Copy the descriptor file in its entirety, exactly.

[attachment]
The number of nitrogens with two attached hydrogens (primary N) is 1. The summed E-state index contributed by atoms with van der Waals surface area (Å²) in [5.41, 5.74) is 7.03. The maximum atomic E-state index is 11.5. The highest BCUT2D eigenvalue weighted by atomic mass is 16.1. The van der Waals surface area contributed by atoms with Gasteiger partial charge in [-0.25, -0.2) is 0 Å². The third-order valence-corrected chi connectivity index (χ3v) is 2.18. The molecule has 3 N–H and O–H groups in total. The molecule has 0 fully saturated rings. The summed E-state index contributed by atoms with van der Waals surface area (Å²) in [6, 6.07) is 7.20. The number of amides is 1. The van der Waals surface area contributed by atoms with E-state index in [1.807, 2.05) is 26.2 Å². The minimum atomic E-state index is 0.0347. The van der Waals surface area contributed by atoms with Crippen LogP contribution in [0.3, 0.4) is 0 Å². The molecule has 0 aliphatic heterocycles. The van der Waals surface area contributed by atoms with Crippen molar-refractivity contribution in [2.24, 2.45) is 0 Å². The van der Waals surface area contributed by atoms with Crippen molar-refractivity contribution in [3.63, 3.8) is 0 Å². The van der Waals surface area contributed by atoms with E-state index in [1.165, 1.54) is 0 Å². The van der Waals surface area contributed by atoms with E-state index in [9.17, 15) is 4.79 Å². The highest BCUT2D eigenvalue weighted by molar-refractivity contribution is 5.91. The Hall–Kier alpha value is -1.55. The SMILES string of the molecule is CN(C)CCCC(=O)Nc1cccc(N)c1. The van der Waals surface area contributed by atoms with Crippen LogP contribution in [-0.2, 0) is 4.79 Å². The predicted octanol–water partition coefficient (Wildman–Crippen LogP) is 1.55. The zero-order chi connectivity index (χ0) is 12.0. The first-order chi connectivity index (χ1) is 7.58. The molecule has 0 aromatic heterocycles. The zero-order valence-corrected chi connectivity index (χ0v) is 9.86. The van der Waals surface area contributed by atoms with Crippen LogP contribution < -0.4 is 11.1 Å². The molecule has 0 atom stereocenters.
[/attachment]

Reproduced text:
The number of nitrogens with two attached hydrogens (primary N) is 1. The summed E-state index contributed by atoms with van der Waals surface area (Å²) in [5.41, 5.74) is 7.03. The maximum atomic E-state index is 11.5. The highest BCUT2D eigenvalue weighted by atomic mass is 16.1. The van der Waals surface area contributed by atoms with Gasteiger partial charge in [-0.25, -0.2) is 0 Å². The third-order valence-corrected chi connectivity index (χ3v) is 2.18. The molecule has 3 N–H and O–H groups in total. The molecule has 0 fully saturated rings. The summed E-state index contributed by atoms with van der Waals surface area (Å²) in [6, 6.07) is 7.20. The number of amides is 1. The van der Waals surface area contributed by atoms with E-state index in [1.807, 2.05) is 26.2 Å². The minimum atomic E-state index is 0.0347. The van der Waals surface area contributed by atoms with Crippen LogP contribution in [0.3, 0.4) is 0 Å². The molecule has 0 aliphatic heterocycles. The van der Waals surface area contributed by atoms with Crippen molar-refractivity contribution in [2.24, 2.45) is 0 Å². The van der Waals surface area contributed by atoms with Crippen molar-refractivity contribution in [3.63, 3.8) is 0 Å². The van der Waals surface area contributed by atoms with E-state index in [1.165, 1.54) is 0 Å². The van der Waals surface area contributed by atoms with E-state index in [9.17, 15) is 4.79 Å². The highest BCUT2D eigenvalue weighted by molar-refractivity contribution is 5.91. The Hall–Kier alpha value is -1.55. The SMILES string of the molecule is CN(C)CCCC(=O)Nc1cccc(N)c1. The van der Waals surface area contributed by atoms with Crippen LogP contribution in [-0.2, 0) is 4.79 Å². The predicted octanol–water partition coefficient (Wildman–Crippen LogP) is 1.55. The zero-order chi connectivity index (χ0) is 12.0. The first-order chi connectivity index (χ1) is 7.58. The molecule has 0 aromatic heterocycles. The zero-order valence-corrected chi connectivity index (χ0v) is 9.86. The van der Waals surface area contributed by atoms with Crippen LogP contribution < -0.4 is 11.1 Å². The molecule has 0 atom stereocenters.